BigThingsComin
BigThingsComin
3 months ago
Reply to  MATTinMKE

But wings are cool. Kinda like bow ties.

MATTinMKE
MATTinMKE
3 months ago
Reply to  BigThingsComin

I guess if you’re racing, sure. On a street car they’re not my jam.

SNL-LOL Jr
SNL-LOL Jr
3 months ago
Reply to  BigThingsComin

Just like fish fingers in custard.

Cayde-6
Cayde-6
3 months ago
Reply to  BigThingsComin

And a fez! (I don’t want to risk pluralizing that!)

Spikedlemon
Spikedlemon
3 months ago

I had a colleague with an early RSX / 4th Gen Integra, he kept it for about 15 years and near a half-million on the odometer before he thought about replacing it. Only on its second clutch by that point and after teaching his kids to drive, too. Durable car. Even then, he kept driving it when he didn’t want his new car to get dirty in bad weather.

Alexk98
Alexk98
3 months ago

This is only happening because a Clean Title 500 mile heritage edition Ford GT is worth about 100k more than a crashed 500 mile heritage edition Ford GT on BaT now that it’s on the CarFax. It has and never will do with safety or actual condition of the car, just resale value, since that’s the only thing the Heritage Edition buyers ever actually care about. 300k paint job… I swear the collector car market is the dumbest thing on the planet.

Alexk98
Alexk98
3 months ago
Reply to  Alexk98

For the record, transparency is extremely important at all levels of car sales, don’t get me wrong, but the high end market drama just drives me crazy since there is about a 2% chance this car accumulates more than 20 miles a year for the next decade.

Michael Beranek
Michael Beranek
3 months ago

Rich guy problems that don’t materially affect the rich guy.
Whatever.

V10omous
V10omous
3 months ago

If a shady BHPH lot hid a previous crash history from a low income buyer, would that be OK?

If one is different than the other, why?

Either way the dealer allegedly covered up something that would have prevented the buyer from buying. Whether the buyer is rich or not doesn’t make that less wrong.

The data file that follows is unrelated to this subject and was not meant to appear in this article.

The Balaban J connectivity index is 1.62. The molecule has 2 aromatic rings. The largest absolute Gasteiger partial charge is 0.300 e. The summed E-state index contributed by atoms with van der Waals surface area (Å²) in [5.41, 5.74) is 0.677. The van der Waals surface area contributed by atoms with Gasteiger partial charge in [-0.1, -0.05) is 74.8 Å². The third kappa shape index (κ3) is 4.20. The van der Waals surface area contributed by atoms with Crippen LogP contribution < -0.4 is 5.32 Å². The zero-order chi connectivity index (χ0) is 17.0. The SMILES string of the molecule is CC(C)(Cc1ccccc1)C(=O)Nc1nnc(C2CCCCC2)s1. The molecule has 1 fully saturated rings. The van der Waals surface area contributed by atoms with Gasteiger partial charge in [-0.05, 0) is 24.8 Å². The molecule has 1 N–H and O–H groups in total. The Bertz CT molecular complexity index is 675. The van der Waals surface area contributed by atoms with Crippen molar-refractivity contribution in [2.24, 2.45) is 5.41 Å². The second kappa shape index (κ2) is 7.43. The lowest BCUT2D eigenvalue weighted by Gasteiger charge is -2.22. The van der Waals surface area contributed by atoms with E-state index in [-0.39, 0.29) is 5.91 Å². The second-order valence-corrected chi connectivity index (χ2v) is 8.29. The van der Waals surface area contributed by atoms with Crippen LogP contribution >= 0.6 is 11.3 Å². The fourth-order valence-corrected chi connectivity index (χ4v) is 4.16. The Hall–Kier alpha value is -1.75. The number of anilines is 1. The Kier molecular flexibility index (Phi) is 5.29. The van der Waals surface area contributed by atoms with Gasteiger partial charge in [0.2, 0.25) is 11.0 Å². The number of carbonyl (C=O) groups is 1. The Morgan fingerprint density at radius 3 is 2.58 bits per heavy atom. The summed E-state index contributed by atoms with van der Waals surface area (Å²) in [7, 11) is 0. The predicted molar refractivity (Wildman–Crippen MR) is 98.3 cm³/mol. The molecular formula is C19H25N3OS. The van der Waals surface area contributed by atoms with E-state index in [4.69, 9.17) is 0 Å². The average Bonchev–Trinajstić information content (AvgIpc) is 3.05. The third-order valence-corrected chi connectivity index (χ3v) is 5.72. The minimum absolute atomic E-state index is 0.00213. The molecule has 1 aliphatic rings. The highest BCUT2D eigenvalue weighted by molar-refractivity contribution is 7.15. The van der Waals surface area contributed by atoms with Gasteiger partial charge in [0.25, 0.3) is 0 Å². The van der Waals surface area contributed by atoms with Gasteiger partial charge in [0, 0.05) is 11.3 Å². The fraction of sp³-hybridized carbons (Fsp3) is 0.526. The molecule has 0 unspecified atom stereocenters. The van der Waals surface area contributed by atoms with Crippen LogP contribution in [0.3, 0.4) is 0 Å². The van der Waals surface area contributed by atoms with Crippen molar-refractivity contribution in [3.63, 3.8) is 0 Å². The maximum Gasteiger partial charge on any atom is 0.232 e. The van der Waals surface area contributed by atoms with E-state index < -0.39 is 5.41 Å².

Michael Beranek
Michael Beranek
3 months ago
Reply to  V10omous

BHPH offers NO warranty of any kind. At that end of the market, you know what you’re getting.
I’m not saying the guy with the hilarious name is innocent- he’s not. But the money that will be expended over this issue could feed a whole lot of people.

Black Peter
Black Peter
3 months ago

But it never would so why bother? What if the buyer funded soup kitchens around his city, but was still filthy rich? Would that make it more or less OK? I mean I get your sentiment, and don’t entirely disagree, but even if the buyer is a scum bag that shouldn’t let the seller scumbag off the hook.

And that name is hilarious!

The Dude
The Dude
3 months ago
Reply to  V10omous

Rich person can just go out and buy another car or get it fixed with no meaningful impact to their lives.

V10omous
V10omous
3 months ago
Reply to  The Dude

If someone lied to you and conned you into buying something defective for $100 or $1000 or whatever is as cheap to you as this is to the buyer, would your first reaction be “Whatever, I can just go buy another one?”

Michael Beranek
Michael Beranek
3 months ago
Reply to  V10omous

If it was an amount of money I earn in mere minutes?
Yup.

V10omous
V10omous
3 months ago

There aren’t a lot of people in the world who earn $717,000 in a matter of minutes and I certainly wouldn’t assume this buyer was one of them.

Michael Beranek
Michael Beranek
3 months ago
Reply to  V10omous

There are more than enough. Probably way too many.